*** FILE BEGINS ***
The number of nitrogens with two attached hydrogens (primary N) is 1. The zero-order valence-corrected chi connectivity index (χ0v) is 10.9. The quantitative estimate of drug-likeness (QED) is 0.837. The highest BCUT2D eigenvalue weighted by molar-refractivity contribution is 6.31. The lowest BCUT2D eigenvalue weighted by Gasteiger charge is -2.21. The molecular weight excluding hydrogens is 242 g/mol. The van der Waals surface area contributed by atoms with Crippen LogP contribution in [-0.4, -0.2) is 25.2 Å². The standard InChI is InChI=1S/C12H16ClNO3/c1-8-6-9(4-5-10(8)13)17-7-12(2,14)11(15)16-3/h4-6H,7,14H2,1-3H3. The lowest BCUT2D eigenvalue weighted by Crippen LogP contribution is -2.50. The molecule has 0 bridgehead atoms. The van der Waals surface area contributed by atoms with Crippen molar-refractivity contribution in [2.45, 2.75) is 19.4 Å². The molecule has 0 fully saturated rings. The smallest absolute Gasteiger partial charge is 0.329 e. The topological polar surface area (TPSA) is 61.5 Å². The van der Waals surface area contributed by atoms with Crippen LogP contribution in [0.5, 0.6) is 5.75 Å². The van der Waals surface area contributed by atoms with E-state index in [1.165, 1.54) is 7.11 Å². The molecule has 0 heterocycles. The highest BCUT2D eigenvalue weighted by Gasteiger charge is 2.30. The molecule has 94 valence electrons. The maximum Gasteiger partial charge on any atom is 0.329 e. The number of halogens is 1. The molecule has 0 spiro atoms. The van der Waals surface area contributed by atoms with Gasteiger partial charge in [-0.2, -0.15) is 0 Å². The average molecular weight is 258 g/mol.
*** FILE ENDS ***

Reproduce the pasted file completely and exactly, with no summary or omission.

The number of nitrogens with two attached hydrogens (primary N) is 1. The zero-order valence-corrected chi connectivity index (χ0v) is 10.9. The quantitative estimate of drug-likeness (QED) is 0.837. The highest BCUT2D eigenvalue weighted by molar-refractivity contribution is 6.31. The lowest BCUT2D eigenvalue weighted by Gasteiger charge is -2.21. The molecular weight excluding hydrogens is 242 g/mol. The van der Waals surface area contributed by atoms with Crippen LogP contribution in [-0.4, -0.2) is 25.2 Å². The standard InChI is InChI=1S/C12H16ClNO3/c1-8-6-9(4-5-10(8)13)17-7-12(2,14)11(15)16-3/h4-6H,7,14H2,1-3H3. The lowest BCUT2D eigenvalue weighted by Crippen LogP contribution is -2.50. The molecule has 0 bridgehead atoms. The van der Waals surface area contributed by atoms with Crippen molar-refractivity contribution in [2.45, 2.75) is 19.4 Å². The molecule has 0 fully saturated rings. The smallest absolute Gasteiger partial charge is 0.329 e. The topological polar surface area (TPSA) is 61.5 Å². The van der Waals surface area contributed by atoms with Crippen LogP contribution in [0.5, 0.6) is 5.75 Å². The van der Waals surface area contributed by atoms with E-state index in [1.165, 1.54) is 7.11 Å². The molecule has 0 heterocycles. The highest BCUT2D eigenvalue weighted by Gasteiger charge is 2.30. The molecule has 94 valence electrons. The maximum Gasteiger partial charge on any atom is 0.329 e. The number of halogens is 1. The molecule has 0 spiro atoms. The van der Waals surface area contributed by atoms with Gasteiger partial charge in [-0.2, -0.15) is 0 Å². The average molecular weight is 258 g/mol.